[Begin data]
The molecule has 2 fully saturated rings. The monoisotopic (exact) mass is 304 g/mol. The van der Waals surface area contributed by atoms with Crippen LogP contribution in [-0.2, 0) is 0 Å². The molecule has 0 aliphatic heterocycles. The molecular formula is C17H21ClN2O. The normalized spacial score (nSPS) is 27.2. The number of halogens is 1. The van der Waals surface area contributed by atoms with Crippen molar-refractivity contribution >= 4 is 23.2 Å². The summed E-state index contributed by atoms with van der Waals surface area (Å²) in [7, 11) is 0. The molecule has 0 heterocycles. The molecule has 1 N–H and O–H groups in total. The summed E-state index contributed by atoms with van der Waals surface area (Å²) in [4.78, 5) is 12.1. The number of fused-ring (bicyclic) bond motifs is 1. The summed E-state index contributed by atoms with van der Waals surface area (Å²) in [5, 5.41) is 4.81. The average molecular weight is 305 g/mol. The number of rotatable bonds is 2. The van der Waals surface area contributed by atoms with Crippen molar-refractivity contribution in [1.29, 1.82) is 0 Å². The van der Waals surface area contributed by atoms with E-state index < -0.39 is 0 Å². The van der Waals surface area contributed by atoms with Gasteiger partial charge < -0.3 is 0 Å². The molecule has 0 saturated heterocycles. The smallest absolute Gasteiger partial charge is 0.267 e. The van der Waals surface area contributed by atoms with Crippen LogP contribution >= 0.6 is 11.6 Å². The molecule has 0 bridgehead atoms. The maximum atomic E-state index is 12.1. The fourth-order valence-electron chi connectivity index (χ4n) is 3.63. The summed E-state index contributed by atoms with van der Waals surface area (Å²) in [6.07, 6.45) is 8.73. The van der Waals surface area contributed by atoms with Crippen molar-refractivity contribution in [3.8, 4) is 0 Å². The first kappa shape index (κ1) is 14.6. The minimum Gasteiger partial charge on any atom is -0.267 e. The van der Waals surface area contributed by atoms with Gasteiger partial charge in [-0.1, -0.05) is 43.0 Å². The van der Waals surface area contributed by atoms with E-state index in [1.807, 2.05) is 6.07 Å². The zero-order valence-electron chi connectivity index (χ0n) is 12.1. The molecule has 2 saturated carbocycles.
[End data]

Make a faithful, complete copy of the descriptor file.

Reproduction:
The molecule has 2 fully saturated rings. The monoisotopic (exact) mass is 304 g/mol. The van der Waals surface area contributed by atoms with Crippen LogP contribution in [-0.2, 0) is 0 Å². The molecule has 0 aliphatic heterocycles. The molecular formula is C17H21ClN2O. The normalized spacial score (nSPS) is 27.2. The number of halogens is 1. The van der Waals surface area contributed by atoms with Crippen molar-refractivity contribution >= 4 is 23.2 Å². The summed E-state index contributed by atoms with van der Waals surface area (Å²) in [7, 11) is 0. The molecule has 0 heterocycles. The molecule has 1 N–H and O–H groups in total. The summed E-state index contributed by atoms with van der Waals surface area (Å²) in [4.78, 5) is 12.1. The number of fused-ring (bicyclic) bond motifs is 1. The summed E-state index contributed by atoms with van der Waals surface area (Å²) in [5, 5.41) is 4.81. The average molecular weight is 305 g/mol. The number of rotatable bonds is 2. The van der Waals surface area contributed by atoms with Crippen molar-refractivity contribution in [1.29, 1.82) is 0 Å². The van der Waals surface area contributed by atoms with E-state index < -0.39 is 0 Å². The van der Waals surface area contributed by atoms with Gasteiger partial charge < -0.3 is 0 Å². The molecule has 0 saturated heterocycles. The smallest absolute Gasteiger partial charge is 0.267 e. The van der Waals surface area contributed by atoms with Crippen LogP contribution >= 0.6 is 11.6 Å². The molecule has 0 bridgehead atoms. The maximum atomic E-state index is 12.1. The fourth-order valence-electron chi connectivity index (χ4n) is 3.63. The summed E-state index contributed by atoms with van der Waals surface area (Å²) in [6.07, 6.45) is 8.73. The van der Waals surface area contributed by atoms with Crippen molar-refractivity contribution in [3.8, 4) is 0 Å². The first kappa shape index (κ1) is 14.6. The minimum Gasteiger partial charge on any atom is -0.267 e. The van der Waals surface area contributed by atoms with Gasteiger partial charge in [-0.1, -0.05) is 43.0 Å². The van der Waals surface area contributed by atoms with E-state index in [1.807, 2.05) is 6.07 Å². The zero-order valence-electron chi connectivity index (χ0n) is 12.1. The molecule has 2 saturated carbocycles.